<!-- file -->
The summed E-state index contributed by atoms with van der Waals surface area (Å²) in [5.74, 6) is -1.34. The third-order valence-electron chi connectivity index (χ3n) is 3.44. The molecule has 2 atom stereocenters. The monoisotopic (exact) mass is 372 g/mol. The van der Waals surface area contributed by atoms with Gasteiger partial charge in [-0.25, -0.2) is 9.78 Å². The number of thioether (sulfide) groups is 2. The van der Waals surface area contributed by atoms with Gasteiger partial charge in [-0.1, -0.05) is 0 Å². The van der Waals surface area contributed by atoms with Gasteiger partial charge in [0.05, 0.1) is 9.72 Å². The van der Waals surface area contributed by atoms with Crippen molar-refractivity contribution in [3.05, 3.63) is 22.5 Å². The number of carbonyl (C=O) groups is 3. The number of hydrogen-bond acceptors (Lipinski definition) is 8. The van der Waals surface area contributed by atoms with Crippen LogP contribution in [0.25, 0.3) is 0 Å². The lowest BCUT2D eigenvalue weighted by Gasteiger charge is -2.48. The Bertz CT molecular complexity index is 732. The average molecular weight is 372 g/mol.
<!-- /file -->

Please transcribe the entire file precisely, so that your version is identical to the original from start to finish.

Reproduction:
The summed E-state index contributed by atoms with van der Waals surface area (Å²) in [5.74, 6) is -1.34. The third-order valence-electron chi connectivity index (χ3n) is 3.44. The molecule has 2 atom stereocenters. The monoisotopic (exact) mass is 372 g/mol. The van der Waals surface area contributed by atoms with Gasteiger partial charge in [-0.25, -0.2) is 9.78 Å². The number of thioether (sulfide) groups is 2. The van der Waals surface area contributed by atoms with Gasteiger partial charge in [-0.1, -0.05) is 0 Å². The van der Waals surface area contributed by atoms with Gasteiger partial charge in [0.05, 0.1) is 9.72 Å². The van der Waals surface area contributed by atoms with Crippen molar-refractivity contribution in [3.05, 3.63) is 22.5 Å². The number of carbonyl (C=O) groups is 3. The number of hydrogen-bond acceptors (Lipinski definition) is 8. The van der Waals surface area contributed by atoms with Crippen LogP contribution in [0.25, 0.3) is 0 Å². The lowest BCUT2D eigenvalue weighted by Gasteiger charge is -2.48. The Bertz CT molecular complexity index is 732. The average molecular weight is 372 g/mol.